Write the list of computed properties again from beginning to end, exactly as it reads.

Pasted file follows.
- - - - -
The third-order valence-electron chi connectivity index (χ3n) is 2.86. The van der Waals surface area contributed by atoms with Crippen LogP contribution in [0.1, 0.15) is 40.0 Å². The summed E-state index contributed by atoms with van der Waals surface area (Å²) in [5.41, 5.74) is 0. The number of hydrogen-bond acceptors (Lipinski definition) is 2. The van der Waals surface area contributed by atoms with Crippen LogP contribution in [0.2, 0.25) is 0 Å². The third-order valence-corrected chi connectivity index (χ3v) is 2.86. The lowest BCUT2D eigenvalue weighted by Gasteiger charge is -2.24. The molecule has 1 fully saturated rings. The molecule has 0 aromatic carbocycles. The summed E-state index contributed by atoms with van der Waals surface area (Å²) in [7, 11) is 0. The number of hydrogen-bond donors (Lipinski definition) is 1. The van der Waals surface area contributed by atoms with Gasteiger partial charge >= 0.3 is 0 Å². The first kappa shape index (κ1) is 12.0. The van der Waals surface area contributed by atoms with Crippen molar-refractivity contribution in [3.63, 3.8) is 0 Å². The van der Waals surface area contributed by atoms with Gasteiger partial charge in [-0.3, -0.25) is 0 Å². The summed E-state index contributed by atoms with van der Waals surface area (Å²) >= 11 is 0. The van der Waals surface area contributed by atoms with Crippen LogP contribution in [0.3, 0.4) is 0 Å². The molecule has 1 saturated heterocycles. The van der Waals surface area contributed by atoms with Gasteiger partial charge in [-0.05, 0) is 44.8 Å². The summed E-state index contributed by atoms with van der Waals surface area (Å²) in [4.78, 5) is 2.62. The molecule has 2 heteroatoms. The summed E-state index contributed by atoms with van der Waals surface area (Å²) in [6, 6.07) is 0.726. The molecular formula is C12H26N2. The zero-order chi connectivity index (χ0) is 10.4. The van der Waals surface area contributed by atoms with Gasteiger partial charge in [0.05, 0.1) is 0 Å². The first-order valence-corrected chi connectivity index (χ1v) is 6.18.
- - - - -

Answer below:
The third-order valence-electron chi connectivity index (χ3n) is 2.86. The van der Waals surface area contributed by atoms with Crippen LogP contribution in [0.1, 0.15) is 40.0 Å². The summed E-state index contributed by atoms with van der Waals surface area (Å²) in [5.41, 5.74) is 0. The number of hydrogen-bond acceptors (Lipinski definition) is 2. The van der Waals surface area contributed by atoms with Crippen LogP contribution in [0.2, 0.25) is 0 Å². The third-order valence-corrected chi connectivity index (χ3v) is 2.86. The lowest BCUT2D eigenvalue weighted by Gasteiger charge is -2.24. The molecule has 1 fully saturated rings. The molecule has 0 aromatic carbocycles. The summed E-state index contributed by atoms with van der Waals surface area (Å²) in [7, 11) is 0. The number of hydrogen-bond donors (Lipinski definition) is 1. The van der Waals surface area contributed by atoms with Gasteiger partial charge >= 0.3 is 0 Å². The first kappa shape index (κ1) is 12.0. The van der Waals surface area contributed by atoms with Crippen molar-refractivity contribution in [3.63, 3.8) is 0 Å². The van der Waals surface area contributed by atoms with Gasteiger partial charge in [-0.3, -0.25) is 0 Å². The summed E-state index contributed by atoms with van der Waals surface area (Å²) >= 11 is 0. The van der Waals surface area contributed by atoms with Crippen LogP contribution in [0.3, 0.4) is 0 Å². The molecule has 1 saturated heterocycles. The van der Waals surface area contributed by atoms with Gasteiger partial charge in [-0.05, 0) is 44.8 Å². The summed E-state index contributed by atoms with van der Waals surface area (Å²) in [4.78, 5) is 2.62. The molecule has 2 heteroatoms. The summed E-state index contributed by atoms with van der Waals surface area (Å²) in [6, 6.07) is 0.726. The molecular formula is C12H26N2. The zero-order chi connectivity index (χ0) is 10.4. The van der Waals surface area contributed by atoms with Gasteiger partial charge in [0.05, 0.1) is 0 Å². The first-order valence-corrected chi connectivity index (χ1v) is 6.18.